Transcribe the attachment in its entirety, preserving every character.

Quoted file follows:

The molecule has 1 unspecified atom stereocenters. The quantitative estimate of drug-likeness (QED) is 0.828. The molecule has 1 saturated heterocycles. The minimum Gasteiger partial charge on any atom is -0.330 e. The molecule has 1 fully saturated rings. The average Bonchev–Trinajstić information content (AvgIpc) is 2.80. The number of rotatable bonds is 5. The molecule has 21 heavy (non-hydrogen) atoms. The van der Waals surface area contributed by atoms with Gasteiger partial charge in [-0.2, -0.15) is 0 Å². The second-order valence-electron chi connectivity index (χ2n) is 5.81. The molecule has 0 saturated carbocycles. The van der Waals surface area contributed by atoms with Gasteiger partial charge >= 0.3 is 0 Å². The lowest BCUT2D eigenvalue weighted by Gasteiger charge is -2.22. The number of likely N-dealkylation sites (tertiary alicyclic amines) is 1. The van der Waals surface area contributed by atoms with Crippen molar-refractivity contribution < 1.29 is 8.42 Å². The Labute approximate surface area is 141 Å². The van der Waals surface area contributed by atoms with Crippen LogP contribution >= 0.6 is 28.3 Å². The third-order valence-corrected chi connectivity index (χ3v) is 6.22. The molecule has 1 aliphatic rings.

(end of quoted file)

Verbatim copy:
The molecule has 1 unspecified atom stereocenters. The quantitative estimate of drug-likeness (QED) is 0.828. The molecule has 1 saturated heterocycles. The minimum Gasteiger partial charge on any atom is -0.330 e. The molecule has 1 fully saturated rings. The average Bonchev–Trinajstić information content (AvgIpc) is 2.80. The number of rotatable bonds is 5. The molecule has 21 heavy (non-hydrogen) atoms. The van der Waals surface area contributed by atoms with Gasteiger partial charge in [-0.2, -0.15) is 0 Å². The second-order valence-electron chi connectivity index (χ2n) is 5.81. The molecule has 0 saturated carbocycles. The van der Waals surface area contributed by atoms with Gasteiger partial charge >= 0.3 is 0 Å². The lowest BCUT2D eigenvalue weighted by Gasteiger charge is -2.22. The number of likely N-dealkylation sites (tertiary alicyclic amines) is 1. The van der Waals surface area contributed by atoms with Crippen molar-refractivity contribution < 1.29 is 8.42 Å². The Labute approximate surface area is 141 Å². The van der Waals surface area contributed by atoms with Crippen LogP contribution >= 0.6 is 28.3 Å². The third-order valence-corrected chi connectivity index (χ3v) is 6.22. The molecule has 1 aliphatic rings.